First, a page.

The Internet has developed a significant subculture dedicated to the idea
that the Internet is not owned or controlled by any one person, company,
group, or organization. Nevertheless, some standardization and control is
necessary for anything to function.
Many people wanted to put their ideas into the standards for communication
between the computers that made up this network, so a system was devised for
putting forward ideas. One would write one's ideas in a paper called a
"Request for Comments" (RFC for short), and let everyone else read it.
People commented on and improved those ideas in new RFCs. (With its basis as
an educational research project, much of the documentation was written by
students or others who played significant roles in developing the network
but did not have official responsibility for defining standards. This is the
reason for the very low-key name of "Request for Comments" rather than
something like "Declaration of Official Standard".) The first RFC (RFC1) was
written on April 7th, 1969. There are now well over 2000 RFCs, describing
every aspect of how the internet functions.
The Internet standards process has been as innovative as the Internet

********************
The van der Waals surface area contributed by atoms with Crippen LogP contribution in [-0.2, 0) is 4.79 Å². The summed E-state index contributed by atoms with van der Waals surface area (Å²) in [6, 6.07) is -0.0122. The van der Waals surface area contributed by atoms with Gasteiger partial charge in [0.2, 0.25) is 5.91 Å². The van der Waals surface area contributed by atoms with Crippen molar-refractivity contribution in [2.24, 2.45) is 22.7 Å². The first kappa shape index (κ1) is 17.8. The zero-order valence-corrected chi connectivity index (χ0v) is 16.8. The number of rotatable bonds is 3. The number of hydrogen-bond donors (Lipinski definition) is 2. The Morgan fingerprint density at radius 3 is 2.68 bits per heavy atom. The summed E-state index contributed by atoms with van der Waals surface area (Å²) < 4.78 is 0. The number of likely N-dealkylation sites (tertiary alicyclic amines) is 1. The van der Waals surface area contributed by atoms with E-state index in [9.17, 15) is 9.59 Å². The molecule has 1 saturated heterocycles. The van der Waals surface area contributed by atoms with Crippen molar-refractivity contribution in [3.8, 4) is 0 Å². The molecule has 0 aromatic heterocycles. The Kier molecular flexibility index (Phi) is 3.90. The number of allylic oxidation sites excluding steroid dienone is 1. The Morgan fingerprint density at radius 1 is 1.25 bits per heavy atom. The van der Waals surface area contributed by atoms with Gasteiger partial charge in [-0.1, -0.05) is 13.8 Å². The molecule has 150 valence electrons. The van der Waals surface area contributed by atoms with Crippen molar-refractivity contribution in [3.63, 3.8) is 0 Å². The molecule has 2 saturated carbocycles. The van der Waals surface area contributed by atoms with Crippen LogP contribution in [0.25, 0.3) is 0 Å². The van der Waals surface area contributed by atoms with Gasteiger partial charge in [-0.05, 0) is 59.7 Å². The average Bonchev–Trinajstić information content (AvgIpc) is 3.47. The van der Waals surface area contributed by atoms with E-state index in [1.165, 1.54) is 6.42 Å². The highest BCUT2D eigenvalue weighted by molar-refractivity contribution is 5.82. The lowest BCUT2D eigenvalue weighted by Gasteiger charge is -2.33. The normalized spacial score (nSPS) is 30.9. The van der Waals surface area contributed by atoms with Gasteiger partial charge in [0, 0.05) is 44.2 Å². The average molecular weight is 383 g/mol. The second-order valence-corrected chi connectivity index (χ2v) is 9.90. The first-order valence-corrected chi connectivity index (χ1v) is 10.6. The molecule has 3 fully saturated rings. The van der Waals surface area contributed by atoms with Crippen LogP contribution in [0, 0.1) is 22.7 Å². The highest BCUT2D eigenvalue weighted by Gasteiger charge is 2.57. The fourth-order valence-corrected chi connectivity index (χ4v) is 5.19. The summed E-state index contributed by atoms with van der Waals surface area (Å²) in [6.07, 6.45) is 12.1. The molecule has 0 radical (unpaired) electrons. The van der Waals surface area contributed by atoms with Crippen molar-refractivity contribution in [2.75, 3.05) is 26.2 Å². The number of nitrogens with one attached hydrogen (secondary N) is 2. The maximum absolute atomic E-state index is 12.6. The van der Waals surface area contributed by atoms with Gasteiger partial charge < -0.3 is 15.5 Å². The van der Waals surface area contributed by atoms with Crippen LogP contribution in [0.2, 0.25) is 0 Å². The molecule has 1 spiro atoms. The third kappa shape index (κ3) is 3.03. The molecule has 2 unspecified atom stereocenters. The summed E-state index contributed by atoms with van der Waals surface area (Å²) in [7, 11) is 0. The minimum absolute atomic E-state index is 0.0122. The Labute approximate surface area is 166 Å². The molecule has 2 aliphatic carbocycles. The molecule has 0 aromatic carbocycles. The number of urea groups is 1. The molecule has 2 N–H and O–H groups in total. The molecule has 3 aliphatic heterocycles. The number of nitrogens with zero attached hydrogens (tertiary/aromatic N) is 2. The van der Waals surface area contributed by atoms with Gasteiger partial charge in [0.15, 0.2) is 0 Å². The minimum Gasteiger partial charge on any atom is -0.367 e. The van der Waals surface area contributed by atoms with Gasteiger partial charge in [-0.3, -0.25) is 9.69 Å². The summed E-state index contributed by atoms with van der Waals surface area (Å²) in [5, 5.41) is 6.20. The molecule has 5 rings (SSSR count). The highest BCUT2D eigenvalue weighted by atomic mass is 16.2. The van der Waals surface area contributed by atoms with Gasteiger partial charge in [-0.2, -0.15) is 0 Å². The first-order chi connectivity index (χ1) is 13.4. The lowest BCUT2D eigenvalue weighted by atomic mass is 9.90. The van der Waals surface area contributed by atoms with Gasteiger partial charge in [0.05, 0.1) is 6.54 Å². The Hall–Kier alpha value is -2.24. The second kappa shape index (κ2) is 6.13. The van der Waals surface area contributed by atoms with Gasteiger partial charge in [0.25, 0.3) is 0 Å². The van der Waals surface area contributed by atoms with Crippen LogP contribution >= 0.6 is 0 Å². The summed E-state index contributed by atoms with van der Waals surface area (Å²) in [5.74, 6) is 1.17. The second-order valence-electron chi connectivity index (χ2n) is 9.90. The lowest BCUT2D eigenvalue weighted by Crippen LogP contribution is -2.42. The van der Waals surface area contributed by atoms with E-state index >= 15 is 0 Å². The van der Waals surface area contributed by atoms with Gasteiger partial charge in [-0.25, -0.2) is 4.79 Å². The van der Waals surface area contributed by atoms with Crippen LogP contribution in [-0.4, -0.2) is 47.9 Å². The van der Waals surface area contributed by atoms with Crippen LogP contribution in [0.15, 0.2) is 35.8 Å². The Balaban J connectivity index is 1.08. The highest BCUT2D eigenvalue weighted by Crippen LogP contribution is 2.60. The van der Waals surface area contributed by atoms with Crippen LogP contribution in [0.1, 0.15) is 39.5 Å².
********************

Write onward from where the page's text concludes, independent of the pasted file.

itself. Prior to the Internet, standardization was a slow process run by
committees with arguing vendor-driven factions and lengthy delays. In
networking in particular, the results were monstrous patchworks of bloated
The fundamental requirement for a networking protocol to become an Internet
standard is the existence of at least two working implementations that
interoperate with each other. This makes sense looking back, but it was a
new concept at the time. Other efforts built huge specifications with many
optional parts and then expected people to go off and implement them, and
only later did people find that they did not interoperate, or worse, the
standard was not even implementable.
In the 1980s, the International Organization for Standardization (ISO)
documented a new effort in networking called Open Systems Interconnect or
OSI. Prior to OSI, networking was completely vendor-developed and